Eric Howard

Eric Howard is a Postdoctoral Research Fellow in Theoretical Physics and cosmology at CSIRO, Astronomy and Space Science and Macquarie University Centre for Quantum Engineering, Quantum Materials and Applications Group, working on quantum sensors. He is also Adjunct Research Fellow in computational condensed matter at Griffith University. He earned his PhD in black hole physics at Macquarie University and his current research interests are in quantum many-body physics, quantum sensing and optomechanics, non-equilibrium and phase transitions, quantum information and thermalization, condensed matter systems, machine learning and their applications to cosmology, string theory and quantum gravity.


Affiliation – Macquarie University Position – Postdoctoral Research Fellow Homepage – https://www.researchgate.net/profile/Eric_M_Howard

Talks

Efficient machine learning methods for cosmology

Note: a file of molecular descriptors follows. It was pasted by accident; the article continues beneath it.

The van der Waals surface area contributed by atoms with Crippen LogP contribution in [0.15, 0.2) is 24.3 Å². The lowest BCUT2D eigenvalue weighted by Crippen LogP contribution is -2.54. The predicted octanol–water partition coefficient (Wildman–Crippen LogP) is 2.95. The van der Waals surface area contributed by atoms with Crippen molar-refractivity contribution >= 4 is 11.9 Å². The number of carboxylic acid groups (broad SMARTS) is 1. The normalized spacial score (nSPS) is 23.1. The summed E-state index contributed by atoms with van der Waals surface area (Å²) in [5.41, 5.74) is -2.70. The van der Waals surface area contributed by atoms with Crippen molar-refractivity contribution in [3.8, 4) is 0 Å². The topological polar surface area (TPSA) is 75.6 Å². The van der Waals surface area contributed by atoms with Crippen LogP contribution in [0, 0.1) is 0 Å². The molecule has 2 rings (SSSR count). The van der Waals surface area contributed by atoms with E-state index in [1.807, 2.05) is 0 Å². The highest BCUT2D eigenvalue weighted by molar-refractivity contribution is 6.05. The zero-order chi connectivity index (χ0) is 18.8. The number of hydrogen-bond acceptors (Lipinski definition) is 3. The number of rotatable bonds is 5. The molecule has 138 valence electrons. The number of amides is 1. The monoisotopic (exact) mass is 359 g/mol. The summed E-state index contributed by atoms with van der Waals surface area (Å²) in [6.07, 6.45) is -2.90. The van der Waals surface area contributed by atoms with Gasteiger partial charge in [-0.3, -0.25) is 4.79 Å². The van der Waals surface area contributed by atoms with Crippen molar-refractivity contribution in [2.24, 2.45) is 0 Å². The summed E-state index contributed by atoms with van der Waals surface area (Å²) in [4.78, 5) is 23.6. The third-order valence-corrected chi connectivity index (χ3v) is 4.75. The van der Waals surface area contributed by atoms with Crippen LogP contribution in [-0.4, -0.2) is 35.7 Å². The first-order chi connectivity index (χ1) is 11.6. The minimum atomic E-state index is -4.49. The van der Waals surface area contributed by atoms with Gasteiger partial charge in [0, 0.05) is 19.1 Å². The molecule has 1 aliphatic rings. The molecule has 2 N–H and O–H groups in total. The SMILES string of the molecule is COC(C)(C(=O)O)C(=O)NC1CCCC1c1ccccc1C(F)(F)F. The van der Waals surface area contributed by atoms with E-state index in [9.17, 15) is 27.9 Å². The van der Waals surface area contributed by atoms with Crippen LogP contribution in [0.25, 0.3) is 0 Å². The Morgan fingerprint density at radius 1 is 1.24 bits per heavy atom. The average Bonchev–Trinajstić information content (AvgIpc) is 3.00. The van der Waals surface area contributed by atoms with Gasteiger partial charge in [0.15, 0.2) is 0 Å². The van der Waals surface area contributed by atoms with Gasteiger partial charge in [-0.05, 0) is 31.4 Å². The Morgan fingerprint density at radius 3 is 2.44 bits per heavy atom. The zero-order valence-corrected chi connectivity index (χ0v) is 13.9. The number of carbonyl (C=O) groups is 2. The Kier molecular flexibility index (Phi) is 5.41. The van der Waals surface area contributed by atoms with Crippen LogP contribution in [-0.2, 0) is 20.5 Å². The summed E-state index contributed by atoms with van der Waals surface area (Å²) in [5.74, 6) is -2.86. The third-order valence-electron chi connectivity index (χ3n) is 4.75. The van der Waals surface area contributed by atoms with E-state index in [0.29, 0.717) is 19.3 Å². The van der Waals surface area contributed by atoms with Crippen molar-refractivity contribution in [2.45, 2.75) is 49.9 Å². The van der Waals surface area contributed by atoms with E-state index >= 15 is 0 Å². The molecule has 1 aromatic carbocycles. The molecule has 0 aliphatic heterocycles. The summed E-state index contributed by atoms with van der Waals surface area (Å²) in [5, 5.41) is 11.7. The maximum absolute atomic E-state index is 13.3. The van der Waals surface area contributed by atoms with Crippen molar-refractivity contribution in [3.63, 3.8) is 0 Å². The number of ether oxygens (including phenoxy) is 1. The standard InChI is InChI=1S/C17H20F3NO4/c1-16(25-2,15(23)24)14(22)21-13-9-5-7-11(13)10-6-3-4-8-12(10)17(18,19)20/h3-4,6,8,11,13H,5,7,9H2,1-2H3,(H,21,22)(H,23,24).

Machine learning-based analysis techniques are gaining interest in cosmology due to their computational ability to generate complex models in order to analyse and interpret large scale structure data sets, such as the matter density fields comprised of nonlinear complex features, like halos, filaments, sheets and voids. Data-driven cosmological discovery has seen a remarkable rise in the last decade, leading to unprecedented improvements in the ways we can gain knowledge, interpret and extract cosmological features from large data volumes, constraining cosmological parameters and modelling the large structure formation of the Universe. The cross-fertilization between cosmology and machine learning require the integration of traditional statistical techniques with modern machine learning models, providing promising opportunities with significant advantages for state-of-the art cosmological simulations. Multiple applications, from cosmic web simulations and predicting the cosmic structure in the non-linear regime to multi-wavelength structure Identification, 21cm reionization models or predicting dark matter annihilation and halo formation may benefit from robust and efficient data analysis methods, such as convolutional neural networks or generative adversarial networks. We present a number of powerful machine learning algorithms (classification, regression, reinforcement learning) and data-analysis tools that can be used to predict the non-perturbative cosmological structure and non-Gaussian features hierarchically formed over all scales in the Universe, justifying the advantage of employing such methods for use in cosmology.